Small enough to fit in your shirt pocket, it can also be placed on a flat surface to monitor the sound levels around it.
An alkaline battery will easily power it 20 or more hours.
Step 1: The parts needed
The 'brains' of this project is a LM358 general-purpose op-amp which costs under 30-cents. The first half of the circuit is an amplifier which boosts the 500-micro-volts from an electret mic to about 1-volt. This level is generally called 'Line-level' and can be used to drive our LEDs, an audio amp, or even the input pins of an Arduino processor.
The second half of the op-amp is used as a voltage-to-current converter, which limits the brightness of the LEDs to 10mA or less.
The complete list of parts is below:
LEDs. Any combination can be used, as long as their total forward voltages is less then 8. For example, you can have up to 4 amber LEDs with 1.8v Vf.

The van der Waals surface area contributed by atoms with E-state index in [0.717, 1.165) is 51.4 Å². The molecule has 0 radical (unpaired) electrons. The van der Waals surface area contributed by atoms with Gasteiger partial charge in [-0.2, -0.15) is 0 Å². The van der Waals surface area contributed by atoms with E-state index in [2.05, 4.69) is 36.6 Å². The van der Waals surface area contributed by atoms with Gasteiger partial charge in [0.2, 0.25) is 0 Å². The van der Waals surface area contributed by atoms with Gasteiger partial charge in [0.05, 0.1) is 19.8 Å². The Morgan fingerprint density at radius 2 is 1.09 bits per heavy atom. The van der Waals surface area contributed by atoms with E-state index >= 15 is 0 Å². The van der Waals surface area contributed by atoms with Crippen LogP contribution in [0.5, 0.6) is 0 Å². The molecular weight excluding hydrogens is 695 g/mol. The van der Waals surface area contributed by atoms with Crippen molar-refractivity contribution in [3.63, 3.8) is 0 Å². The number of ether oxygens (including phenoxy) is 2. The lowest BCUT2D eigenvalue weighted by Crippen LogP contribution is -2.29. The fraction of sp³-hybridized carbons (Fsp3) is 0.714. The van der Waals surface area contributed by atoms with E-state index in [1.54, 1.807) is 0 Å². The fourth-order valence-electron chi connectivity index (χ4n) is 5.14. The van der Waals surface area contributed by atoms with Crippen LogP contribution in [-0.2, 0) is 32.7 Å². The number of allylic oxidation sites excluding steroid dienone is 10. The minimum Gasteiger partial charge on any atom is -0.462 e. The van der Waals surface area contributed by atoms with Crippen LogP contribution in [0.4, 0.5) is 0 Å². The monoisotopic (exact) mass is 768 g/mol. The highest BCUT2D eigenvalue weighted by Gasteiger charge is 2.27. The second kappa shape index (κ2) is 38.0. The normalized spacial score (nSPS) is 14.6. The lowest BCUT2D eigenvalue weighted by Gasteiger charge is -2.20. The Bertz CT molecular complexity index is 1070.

Electret microphone - I got mine on eBay for under 25-cent
LM358 - Op-amp (8-pin DIP). Also available on eBay.
2N4401 - NPN general transistor (other audio NPN-types will probably work as well)
10k resistor x 5
2.2k resistor x 1
470k resistor x 1 (Can also be 330k as labeled in the circuit)
100-ohm resistor x 1
9-volt battery and connector
Perf-board and mounting parts.
Total cost: $3 or less.
Step 2: The Schematic
Step 3: Assembly
The first image is the completed board from both sides, followed by an 'X-Ray' image from the solder side.